(Matthew Pevarnik) #82

Can you explain what the model is in the context of biological species? A casual glance at Wikipedia’s article on dependency graphs was not particularly enlightening.

The dependency model intentionally began very similar to the tree model and then adds a magic gene box that various species are dependent on? And no multiple species are actually related, they just happened to get a gene from one of the magic gene boxes? Are there any predictions of which species can access which magic gene box? Presumably not as there is no mechanism for how the magic gene box actually gives genes to species it just does so the model outperforms the tree model by a factor of 10^3000th?

Or perhaps you can clarify here a bit for me.


(Cornelius_Hunter) #83

Let me explain the results in a little more detail, because we’re not talking about a close call here.

For one of the data sets (HomoloGene), the dependency graph model was superior to common descent by a factor of 10,064. The comparison of the two models yielded a preference for the dependency graph model of greater than ten thousand.

So what is this ten thousand number?

Ewert used Bayesian model selection which compares the probability of the data set given the hypothetical models. In other words, given the model (dependency graph or common descent), what is the probability of this particular data set? Bayesian model selection compares the two models by dividing these two conditional probabilities. The so-called Bayes factor is the quotient yielded by this division.

The problem is that the common descent model is so incredibly inferior to the dependency graph model that the Bayes factor cannot be typed out. In other words, the probability of the data set given the dependency graph model, is so much greater than the probability of the data set given the common descent model, that we cannot type the quotient of their division.

Instead, Ewert reports the logarithm of the number. Unbelievably, the 10,064 value is the logarithm (base value of 2) of the quotient! In other words, the probability of the data on the dependency graph model is so much greater than that given the common descent model, we need logarithms even to type it out. If you tried to type out the plain number, you would have to type a 1 followed by more than 3,000 zeros. That’s the ratio of how probable the data are on these two models.

This is found using standard methods and practices. No sorcery here.


(Cornelius_Hunter) #84

Oh, gosh yes. Let’s say you have the dependency graph for a set of species, and then you get a new genome, for a species in the graph. It will give you all kinds of predictions of the organism’s genotype. This, of course, is basically the same thing an evolutionist would have said, if asked this question about the value of phylogenies. Of course the evolutionist would have been wrong a lot. The paper does have some examples as well. I think applications of the dependency graph model will be very interesting.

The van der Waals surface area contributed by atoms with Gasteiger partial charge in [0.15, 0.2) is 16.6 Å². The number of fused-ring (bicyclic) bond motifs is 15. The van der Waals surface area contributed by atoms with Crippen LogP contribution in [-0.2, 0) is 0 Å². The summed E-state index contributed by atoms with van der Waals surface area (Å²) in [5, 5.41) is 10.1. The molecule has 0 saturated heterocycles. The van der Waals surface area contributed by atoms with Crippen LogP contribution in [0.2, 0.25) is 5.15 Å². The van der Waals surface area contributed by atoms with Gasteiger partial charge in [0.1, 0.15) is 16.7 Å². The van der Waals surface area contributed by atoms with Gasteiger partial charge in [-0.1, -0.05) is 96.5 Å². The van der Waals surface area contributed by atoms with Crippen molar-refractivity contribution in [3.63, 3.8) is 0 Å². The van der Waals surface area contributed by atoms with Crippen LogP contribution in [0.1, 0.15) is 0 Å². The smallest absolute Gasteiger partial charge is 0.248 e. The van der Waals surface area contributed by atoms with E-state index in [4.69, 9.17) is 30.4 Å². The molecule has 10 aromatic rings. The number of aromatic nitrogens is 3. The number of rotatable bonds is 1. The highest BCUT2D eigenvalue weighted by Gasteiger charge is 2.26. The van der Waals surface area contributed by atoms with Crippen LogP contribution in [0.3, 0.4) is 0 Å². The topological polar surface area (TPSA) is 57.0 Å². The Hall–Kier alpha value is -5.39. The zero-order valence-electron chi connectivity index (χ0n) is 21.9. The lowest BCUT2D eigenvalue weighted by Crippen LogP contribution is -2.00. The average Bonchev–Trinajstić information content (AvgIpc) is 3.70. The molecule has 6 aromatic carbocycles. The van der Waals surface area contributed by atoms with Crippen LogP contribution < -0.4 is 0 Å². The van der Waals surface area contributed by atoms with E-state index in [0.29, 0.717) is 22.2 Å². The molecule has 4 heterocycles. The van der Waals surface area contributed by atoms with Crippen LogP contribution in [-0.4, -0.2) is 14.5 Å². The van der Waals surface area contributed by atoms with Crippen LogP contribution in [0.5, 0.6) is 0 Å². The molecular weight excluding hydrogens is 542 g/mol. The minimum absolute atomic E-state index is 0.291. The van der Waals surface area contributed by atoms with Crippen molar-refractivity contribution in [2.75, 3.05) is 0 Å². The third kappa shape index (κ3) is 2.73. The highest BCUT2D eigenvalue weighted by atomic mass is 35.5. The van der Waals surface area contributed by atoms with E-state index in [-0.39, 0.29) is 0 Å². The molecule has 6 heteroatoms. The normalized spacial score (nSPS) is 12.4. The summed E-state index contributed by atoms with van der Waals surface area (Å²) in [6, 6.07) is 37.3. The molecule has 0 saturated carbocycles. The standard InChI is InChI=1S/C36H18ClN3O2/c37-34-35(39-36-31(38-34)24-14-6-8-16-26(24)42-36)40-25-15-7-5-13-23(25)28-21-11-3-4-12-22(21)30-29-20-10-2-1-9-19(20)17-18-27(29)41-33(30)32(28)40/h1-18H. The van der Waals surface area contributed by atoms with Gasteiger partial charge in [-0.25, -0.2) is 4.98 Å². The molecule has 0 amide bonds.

(Cornelius_Hunter) #85

Now about the Bayes factor. By using a base value of 2 in the logarithm we express the Bayes factor in bits. 10,064 bits is far, far from the range in which one might actually consider the lesser model. See, for example, the Bayes factor Wikipedia page, which explains that a Bayes factor of 3.3 bits provides “substantial” evidence for a model, 5.0 bits provides “strong” evidence, and 6.6 bits provides “decisive” evidence.

So 6.6 bits is considered to provide “decisive” evidence, and when the dependency graph model case is compared to comment descent case, we get 10,064 bits.

But the Bayes factor of 10,064 bits for the HomoloGene data set is the very best case for common descent. For the other eight data sets, the Bayes factors range from 40,967 to 515,450.

In other words, while 6.6 bits would be considered to provide “decisive” evidence for the dependency graph model, the actual, real, biological data provide Bayes factors of 10,064 on up to 515,450.

We have known for a long time that common descent has failed hard. In Ewert’s new paper, we now have detailed, quantitative results demonstrating this. And Ewert provides a new model, with a far superior fit to the data.


(GJDS) #86

I am intrigued - any ideas on the effort in action?


(A.M. Wolfe) #87

Hello Cornelius,

Do you have a peer-reviewed article to cite that says the entire biological world arose spontaneously? Or are you speaking not of evolution but of evolution_ism_, that scientific positivist worldview trumpeted by antitheists like Richard Dawkins in their popular (philosophical, non-scientific) works?

Speaking of fallacies, I would submit you’re attacking a strawman here.

Science in general speaks of proximate causes, not ultimate causes. It cannot therefore speak to an ultimate sort of randomness or spontaneity. There are some great resources here on the BioLogos site to help explain different kinds of randomness if you’d like to take a look. Scientists do not speak of ultimate, ontological, theological randomness… unless they happen to be a particular strand of antitheist scientists with an axe to grind, speaking outside of scientific journals.